My students have heard me say, time and again, that teaching calligraphy has made me a better calligrapher. Through written and verbal instruction, and hands-on demonstration, I need to be able to explain the forms I am creating and relate individual letters to a bigger picture, calligraphically speaking.
|Copperplate sample; quote by Alfred Fairbank|
I was first introduced to the Copperplate style more than twenty years ago; I have been doing Copperplate in the form of commissioned work for at least the last ten years. I have been asked to teach this hand, but have never felt ready until now. Why? I think it's a matter of finally feeling confident in recognizing the little details that make these letters so beautiful.
|Dr. Ph Martin's Bleedproof White on gunmetal metallic paper|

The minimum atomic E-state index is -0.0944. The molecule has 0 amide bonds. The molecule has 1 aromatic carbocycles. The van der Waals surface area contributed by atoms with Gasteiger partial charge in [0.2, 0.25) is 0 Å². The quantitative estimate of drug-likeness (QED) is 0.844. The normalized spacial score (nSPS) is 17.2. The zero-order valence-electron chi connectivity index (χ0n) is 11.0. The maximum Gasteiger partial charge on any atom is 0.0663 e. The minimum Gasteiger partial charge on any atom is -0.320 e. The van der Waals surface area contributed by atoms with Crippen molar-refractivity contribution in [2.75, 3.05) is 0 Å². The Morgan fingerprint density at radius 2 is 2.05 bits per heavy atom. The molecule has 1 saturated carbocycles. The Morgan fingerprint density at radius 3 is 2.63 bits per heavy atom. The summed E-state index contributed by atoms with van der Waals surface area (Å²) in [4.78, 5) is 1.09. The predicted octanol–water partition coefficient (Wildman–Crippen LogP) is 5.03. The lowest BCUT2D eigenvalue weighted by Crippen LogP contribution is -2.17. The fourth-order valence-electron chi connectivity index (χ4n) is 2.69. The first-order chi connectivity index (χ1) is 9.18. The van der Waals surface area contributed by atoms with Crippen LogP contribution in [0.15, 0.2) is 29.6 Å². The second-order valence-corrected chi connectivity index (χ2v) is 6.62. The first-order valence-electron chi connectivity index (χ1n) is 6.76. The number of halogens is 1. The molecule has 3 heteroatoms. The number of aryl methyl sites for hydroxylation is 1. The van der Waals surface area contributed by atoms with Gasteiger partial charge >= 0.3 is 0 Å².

Aiming for consistency between the related letters is always key when learning a new hand. Sometimes it's difficult to realize that we need to "learn to walk before we run" and that "flying lessons" come when the basic forms are fully understood.
|Rose gold (mixed acrylic) on blue; Hunt 22 nib|
But Copperplate lends itself well to some creative flourishing, as well as the opportunity to use a variety of different capital letter styles.
|Walnut ink on white; Hunt 22 nib; Spencerian style capitals|
And we don't always have to write on a straight line!
|Winsor & Newton Permanent Yellow Deep gouache; Brause Rose nib|
So, beginning in October, up to ten unsuspecting souls will join me in "walking lessons" with the pointed pen, and in six weeks we will progress toward "running"...well, maybe a trot. :)
Flying lessons will have to wait for the next class—I have to leave something to keep them coming back!